Rare green comet last seen 50,000 years ago to make closest pass by Earth tomorrow

Astronomer Dr Greg Brown explains how to view this once-in-a-lifetime celestial object

Nilima Marshall
Tuesday 31 January 2023 08:55 GMT
Comet C/2022 E3 (Dan Bartlett/Nasa)
Comet C/2022 E3 (Dan Bartlett/Nasa)

A rare green comet, last seen around 50,000 years ago, is due to make its closest pass by Earth.

Called C/2022 E3 (ZTF), this celestial object hails from the Oort cloud at the outermost edge of the Solar System.

It will come closest to Earth on February 1, within about 45 million kilometres.

The icy ball orbits the sun once every 50,000 years, which means the last time it went past the planet was during Stone Age – when Neanderthals roamed the Earth.

Dr Greg Brown, an astronomer at the Royal Observatory Greenwich, told the PA news agency: “Long-period comet C/2022 E3 is currently speeding through the solar system and won’t return for at least 50,000 years, assuming it ever does, so it’s your once-in-a-lifetime chance to see it.

“Its path across our sky is taking it through the constellation of Draco the dragon and will be passing between the two bears, Ursa Major and Ursa Minor, in late January and into early February.”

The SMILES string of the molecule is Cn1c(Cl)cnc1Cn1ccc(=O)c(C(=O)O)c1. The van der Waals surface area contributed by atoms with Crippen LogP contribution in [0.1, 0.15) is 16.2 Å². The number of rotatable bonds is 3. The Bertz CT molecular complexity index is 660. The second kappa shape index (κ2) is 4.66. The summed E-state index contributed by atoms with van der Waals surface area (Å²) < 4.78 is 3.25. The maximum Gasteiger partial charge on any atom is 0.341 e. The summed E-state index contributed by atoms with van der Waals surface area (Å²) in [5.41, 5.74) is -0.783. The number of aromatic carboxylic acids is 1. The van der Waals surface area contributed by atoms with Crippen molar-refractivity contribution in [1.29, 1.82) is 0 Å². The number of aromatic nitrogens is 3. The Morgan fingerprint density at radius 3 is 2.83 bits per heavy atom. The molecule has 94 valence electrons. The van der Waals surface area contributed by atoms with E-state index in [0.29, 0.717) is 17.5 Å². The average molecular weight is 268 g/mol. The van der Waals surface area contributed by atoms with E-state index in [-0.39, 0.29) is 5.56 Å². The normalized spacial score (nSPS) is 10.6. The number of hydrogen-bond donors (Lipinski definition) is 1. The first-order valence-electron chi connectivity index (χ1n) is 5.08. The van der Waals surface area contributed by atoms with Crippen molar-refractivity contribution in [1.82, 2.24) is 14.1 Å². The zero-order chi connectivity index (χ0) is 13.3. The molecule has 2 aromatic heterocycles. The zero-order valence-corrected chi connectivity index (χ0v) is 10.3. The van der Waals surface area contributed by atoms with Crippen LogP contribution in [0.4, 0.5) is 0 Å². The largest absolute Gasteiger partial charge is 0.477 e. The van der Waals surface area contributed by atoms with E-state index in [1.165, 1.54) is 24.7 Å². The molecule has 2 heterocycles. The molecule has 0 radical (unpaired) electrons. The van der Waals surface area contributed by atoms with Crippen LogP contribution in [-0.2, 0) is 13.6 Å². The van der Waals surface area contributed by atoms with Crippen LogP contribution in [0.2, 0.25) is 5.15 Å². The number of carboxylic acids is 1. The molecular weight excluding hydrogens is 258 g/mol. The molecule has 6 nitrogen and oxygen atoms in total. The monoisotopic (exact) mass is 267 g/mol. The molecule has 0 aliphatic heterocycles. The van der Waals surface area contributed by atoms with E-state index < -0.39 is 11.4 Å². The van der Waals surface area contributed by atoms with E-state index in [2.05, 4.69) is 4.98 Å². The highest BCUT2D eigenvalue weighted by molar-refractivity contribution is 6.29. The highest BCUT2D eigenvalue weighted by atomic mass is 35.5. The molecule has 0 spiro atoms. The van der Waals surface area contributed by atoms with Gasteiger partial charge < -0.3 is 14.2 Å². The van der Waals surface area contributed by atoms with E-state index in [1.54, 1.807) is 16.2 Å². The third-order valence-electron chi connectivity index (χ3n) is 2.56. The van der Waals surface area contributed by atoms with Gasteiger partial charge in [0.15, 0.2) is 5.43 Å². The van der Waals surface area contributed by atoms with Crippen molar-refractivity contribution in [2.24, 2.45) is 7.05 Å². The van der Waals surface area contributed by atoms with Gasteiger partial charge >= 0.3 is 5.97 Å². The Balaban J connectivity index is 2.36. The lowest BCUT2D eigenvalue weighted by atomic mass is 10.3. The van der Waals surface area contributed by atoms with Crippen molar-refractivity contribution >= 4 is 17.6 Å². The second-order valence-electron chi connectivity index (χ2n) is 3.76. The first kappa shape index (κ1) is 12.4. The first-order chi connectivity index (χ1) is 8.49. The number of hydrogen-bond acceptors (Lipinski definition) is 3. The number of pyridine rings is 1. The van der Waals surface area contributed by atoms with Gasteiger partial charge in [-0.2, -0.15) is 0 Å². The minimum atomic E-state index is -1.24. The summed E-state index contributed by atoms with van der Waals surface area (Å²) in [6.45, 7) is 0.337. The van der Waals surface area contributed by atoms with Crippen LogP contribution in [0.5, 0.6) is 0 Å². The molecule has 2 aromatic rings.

C/2022 E3 was first spotted in March 2022, using the Zwicky Transient Facility in California.

Its green glow is a result of ultraviolet radiation from the sun lighting up the gases surrounding the comet’s surface.

C/2022 E3 has recently become bright enough to see with the naked eye in areas with minimal light pollution.

Easiest to see will be the brighter head of the comet, but, if you are lucky, you may spot one of its two tails sweeping out from it

Dr Greg Brown

Dr Brown told PA: “While it may yet become possible to see it with the unaided eye from an extremely dark site, you are much better off pointing a pair of binoculars or a small telescope at it.

“For observers in the UK, head out after midnight when the comet will be highest in the sky and try and find the faint greenish light coming from it.

“Easiest to see will be the brighter head of the comet, but, if you are lucky, you may spot one of its two tails sweeping out from it, each made of material being jettisoned from its rapidly warming icy surface.”

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